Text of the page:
Apple might kill the Lightning port with speedier waveguides | Cult of Mac

Apple might kill the Lightning port with speedier waveguides


Apple waveguides patent
An iPhone receiving data via a waveguide wouldn’t need an external port.
Photo: Apple/Cult of Mac

Apple is looking for better options for transmitting data than wires or wireless connections. One possibility mixes the two: sending high-speed data down waveguides.

The result would something capable of transferring data much more quickly than a wire and without requiring a port on the iPhone.

Limitations of data cables

Apple today received a patent for Conductive Cladding for Waveguides (20190195654). The included documentation reveals some of the company’s thoughts on using this technology to replace data cables.

The filing points out that the amount of data that can be sent through a conductive wire is limited by the electrical resistance of the material. Using multiple wires in conjunction can lead to capacitive coupling adding “noise” to the data.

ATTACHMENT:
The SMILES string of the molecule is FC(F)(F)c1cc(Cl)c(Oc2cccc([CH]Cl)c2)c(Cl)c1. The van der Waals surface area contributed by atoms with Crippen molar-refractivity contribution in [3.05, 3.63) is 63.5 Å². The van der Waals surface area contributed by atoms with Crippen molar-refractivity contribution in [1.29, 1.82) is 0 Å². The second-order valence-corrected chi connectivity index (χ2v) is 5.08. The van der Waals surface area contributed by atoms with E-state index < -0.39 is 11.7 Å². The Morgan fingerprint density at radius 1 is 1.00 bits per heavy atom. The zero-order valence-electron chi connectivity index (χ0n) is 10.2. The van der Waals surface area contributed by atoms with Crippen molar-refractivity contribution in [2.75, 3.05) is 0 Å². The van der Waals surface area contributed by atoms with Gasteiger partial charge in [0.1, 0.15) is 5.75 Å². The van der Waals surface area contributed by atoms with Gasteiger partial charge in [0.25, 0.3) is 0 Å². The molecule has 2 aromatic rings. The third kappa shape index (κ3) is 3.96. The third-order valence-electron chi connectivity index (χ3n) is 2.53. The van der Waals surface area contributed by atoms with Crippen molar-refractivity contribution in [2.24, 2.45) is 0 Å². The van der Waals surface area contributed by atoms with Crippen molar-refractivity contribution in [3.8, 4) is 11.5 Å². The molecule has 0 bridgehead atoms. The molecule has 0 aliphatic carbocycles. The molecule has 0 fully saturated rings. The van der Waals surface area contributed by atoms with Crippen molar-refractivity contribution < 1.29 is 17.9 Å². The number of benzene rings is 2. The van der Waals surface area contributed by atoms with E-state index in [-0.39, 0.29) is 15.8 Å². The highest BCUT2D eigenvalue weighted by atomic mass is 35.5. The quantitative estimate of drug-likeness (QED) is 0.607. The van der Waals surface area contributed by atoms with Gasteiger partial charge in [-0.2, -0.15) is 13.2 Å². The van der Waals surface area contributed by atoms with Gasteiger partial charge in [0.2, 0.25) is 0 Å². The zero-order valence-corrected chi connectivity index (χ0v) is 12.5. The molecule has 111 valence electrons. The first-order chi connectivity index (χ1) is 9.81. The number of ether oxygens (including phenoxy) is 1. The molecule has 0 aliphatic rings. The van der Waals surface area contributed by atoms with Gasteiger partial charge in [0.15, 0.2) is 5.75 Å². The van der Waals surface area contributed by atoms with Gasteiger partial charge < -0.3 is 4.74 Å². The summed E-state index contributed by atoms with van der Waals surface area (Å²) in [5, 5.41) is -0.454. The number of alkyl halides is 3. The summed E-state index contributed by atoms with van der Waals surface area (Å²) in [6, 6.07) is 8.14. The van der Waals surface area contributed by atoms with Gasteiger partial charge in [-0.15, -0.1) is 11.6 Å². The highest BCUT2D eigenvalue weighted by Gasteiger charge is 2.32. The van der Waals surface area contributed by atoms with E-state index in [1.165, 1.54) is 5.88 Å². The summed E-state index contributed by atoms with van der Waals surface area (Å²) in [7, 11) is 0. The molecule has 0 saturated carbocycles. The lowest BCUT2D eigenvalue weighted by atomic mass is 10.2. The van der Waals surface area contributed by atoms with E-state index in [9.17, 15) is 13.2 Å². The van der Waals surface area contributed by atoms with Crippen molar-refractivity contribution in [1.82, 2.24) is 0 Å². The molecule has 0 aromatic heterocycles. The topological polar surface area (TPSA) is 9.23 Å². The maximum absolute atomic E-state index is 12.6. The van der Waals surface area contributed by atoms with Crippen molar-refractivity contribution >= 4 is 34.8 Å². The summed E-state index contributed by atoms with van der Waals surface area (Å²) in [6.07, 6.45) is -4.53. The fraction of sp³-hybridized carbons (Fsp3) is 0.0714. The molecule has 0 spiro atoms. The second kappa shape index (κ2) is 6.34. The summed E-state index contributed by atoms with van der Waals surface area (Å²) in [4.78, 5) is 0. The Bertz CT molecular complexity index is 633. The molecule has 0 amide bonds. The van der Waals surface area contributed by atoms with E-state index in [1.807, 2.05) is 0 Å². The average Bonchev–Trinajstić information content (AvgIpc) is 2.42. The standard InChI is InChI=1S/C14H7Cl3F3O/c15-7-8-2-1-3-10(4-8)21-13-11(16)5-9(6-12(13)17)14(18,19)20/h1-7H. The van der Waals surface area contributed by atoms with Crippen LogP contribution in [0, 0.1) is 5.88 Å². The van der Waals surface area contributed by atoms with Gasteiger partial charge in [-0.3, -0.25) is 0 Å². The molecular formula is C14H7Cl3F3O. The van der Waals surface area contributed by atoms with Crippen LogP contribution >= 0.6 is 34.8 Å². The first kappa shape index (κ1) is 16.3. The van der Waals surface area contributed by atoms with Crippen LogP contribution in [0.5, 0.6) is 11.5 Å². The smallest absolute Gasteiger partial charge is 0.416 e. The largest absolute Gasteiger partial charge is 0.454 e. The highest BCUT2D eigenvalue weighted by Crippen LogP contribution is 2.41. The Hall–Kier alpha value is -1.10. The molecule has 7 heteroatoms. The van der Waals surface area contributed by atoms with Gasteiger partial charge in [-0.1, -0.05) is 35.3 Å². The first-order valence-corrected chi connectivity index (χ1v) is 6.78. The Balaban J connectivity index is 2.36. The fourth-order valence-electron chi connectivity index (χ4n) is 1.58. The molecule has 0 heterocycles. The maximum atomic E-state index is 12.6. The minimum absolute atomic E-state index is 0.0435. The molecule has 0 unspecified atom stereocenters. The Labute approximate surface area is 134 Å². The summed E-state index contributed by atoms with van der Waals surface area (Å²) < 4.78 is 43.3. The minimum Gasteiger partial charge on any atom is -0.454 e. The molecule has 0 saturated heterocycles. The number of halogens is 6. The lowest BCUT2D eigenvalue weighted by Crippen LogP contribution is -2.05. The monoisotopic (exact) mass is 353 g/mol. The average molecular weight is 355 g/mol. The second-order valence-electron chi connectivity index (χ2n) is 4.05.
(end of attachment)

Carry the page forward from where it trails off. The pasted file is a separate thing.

And don’t forget about the Lightning port itself. “Utilizing conductive wires to transmit data requires the use of receptacles on the receiving side, which may often create openings within which moisture and/or debris may enter,” says Apple’s documentation.

Waveguides to the rescue

The alternative Apple investigates in this patent is waveguides that transmit electromagnetic waves.

“Waveguides are structures that enable wave signals to propagate with minimal loss of energy,” the patent points out. “Waveguides are particularly useful for transmitting waves that are not normally capable of efficient transmission in the atmosphere. As an example, very high frequency waves (e.g., millimeter waves) that easily disperse in the atmosphere can be contained within a waveguide to prevent dispersion of transmitted signals. By enabling the transmission of millimeter waves, transmissions performed at frequencies substantially higher than that of conductive wires (e.g., tens or even hundreds of gigahertz (GHz)) can be achieved.”

Specifically, Apple’s patent covers methods for ensuring that the transmitter and receiver of the millimeter waves are oriented correctly.

Waveguides replacing the Lightning port? Who knows?

Using a system for transmitting data that’s far faster than a cable or Wi-Fi and doesn’t require a physical port would allow Apple to make an iPhone even more waterproof than its current models.

But patent filing don’t always lead to shipping products. Just because Apple is looking into the possibilities of waveguides doesn’t mean they’ll be part of any future iOS devices.



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